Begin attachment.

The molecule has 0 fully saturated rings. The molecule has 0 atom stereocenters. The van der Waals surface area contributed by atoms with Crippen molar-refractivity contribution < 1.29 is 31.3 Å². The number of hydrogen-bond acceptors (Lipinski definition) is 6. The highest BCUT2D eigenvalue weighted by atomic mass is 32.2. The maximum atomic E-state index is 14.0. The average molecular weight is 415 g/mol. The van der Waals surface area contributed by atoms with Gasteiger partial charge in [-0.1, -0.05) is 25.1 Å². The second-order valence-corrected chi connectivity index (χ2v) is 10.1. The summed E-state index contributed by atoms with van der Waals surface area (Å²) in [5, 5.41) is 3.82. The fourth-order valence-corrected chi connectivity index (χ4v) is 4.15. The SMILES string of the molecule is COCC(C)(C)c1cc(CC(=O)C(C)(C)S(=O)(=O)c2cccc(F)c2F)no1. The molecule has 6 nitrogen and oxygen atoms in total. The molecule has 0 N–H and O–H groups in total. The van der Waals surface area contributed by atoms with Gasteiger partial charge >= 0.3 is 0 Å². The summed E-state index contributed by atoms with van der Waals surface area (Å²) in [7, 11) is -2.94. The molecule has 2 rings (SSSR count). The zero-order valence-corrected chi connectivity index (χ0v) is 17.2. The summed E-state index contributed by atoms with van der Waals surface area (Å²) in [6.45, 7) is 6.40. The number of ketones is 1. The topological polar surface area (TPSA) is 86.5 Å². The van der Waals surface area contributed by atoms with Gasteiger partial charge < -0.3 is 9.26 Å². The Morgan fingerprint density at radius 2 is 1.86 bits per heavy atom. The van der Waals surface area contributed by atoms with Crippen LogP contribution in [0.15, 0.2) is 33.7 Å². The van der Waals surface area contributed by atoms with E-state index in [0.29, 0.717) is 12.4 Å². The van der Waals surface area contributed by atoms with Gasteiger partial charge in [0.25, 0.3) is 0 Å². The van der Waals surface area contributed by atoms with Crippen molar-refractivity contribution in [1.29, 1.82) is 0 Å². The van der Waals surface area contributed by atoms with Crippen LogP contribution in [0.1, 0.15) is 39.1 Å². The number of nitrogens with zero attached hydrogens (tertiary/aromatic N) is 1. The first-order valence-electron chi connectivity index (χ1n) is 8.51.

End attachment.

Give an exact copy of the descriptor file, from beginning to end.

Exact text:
The molecule has 0 fully saturated rings. The molecule has 0 atom stereocenters. The van der Waals surface area contributed by atoms with Crippen molar-refractivity contribution < 1.29 is 31.3 Å². The number of hydrogen-bond acceptors (Lipinski definition) is 6. The highest BCUT2D eigenvalue weighted by atomic mass is 32.2. The maximum atomic E-state index is 14.0. The average molecular weight is 415 g/mol. The van der Waals surface area contributed by atoms with Gasteiger partial charge in [-0.1, -0.05) is 25.1 Å². The second-order valence-corrected chi connectivity index (χ2v) is 10.1. The summed E-state index contributed by atoms with van der Waals surface area (Å²) in [5, 5.41) is 3.82. The fourth-order valence-corrected chi connectivity index (χ4v) is 4.15. The SMILES string of the molecule is COCC(C)(C)c1cc(CC(=O)C(C)(C)S(=O)(=O)c2cccc(F)c2F)no1. The molecule has 6 nitrogen and oxygen atoms in total. The molecule has 0 N–H and O–H groups in total. The van der Waals surface area contributed by atoms with Gasteiger partial charge >= 0.3 is 0 Å². The summed E-state index contributed by atoms with van der Waals surface area (Å²) in [7, 11) is -2.94. The molecule has 2 rings (SSSR count). The zero-order valence-corrected chi connectivity index (χ0v) is 17.2. The summed E-state index contributed by atoms with van der Waals surface area (Å²) in [6.45, 7) is 6.40. The number of ketones is 1. The topological polar surface area (TPSA) is 86.5 Å². The van der Waals surface area contributed by atoms with Gasteiger partial charge < -0.3 is 9.26 Å². The Morgan fingerprint density at radius 2 is 1.86 bits per heavy atom. The van der Waals surface area contributed by atoms with Crippen LogP contribution in [0.15, 0.2) is 33.7 Å². The van der Waals surface area contributed by atoms with E-state index in [0.29, 0.717) is 12.4 Å². The van der Waals surface area contributed by atoms with Gasteiger partial charge in [0.25, 0.3) is 0 Å². The van der Waals surface area contributed by atoms with Crippen molar-refractivity contribution in [1.29, 1.82) is 0 Å². The van der Waals surface area contributed by atoms with Crippen LogP contribution in [0.1, 0.15) is 39.1 Å². The number of nitrogens with zero attached hydrogens (tertiary/aromatic N) is 1. The first-order valence-electron chi connectivity index (χ1n) is 8.51.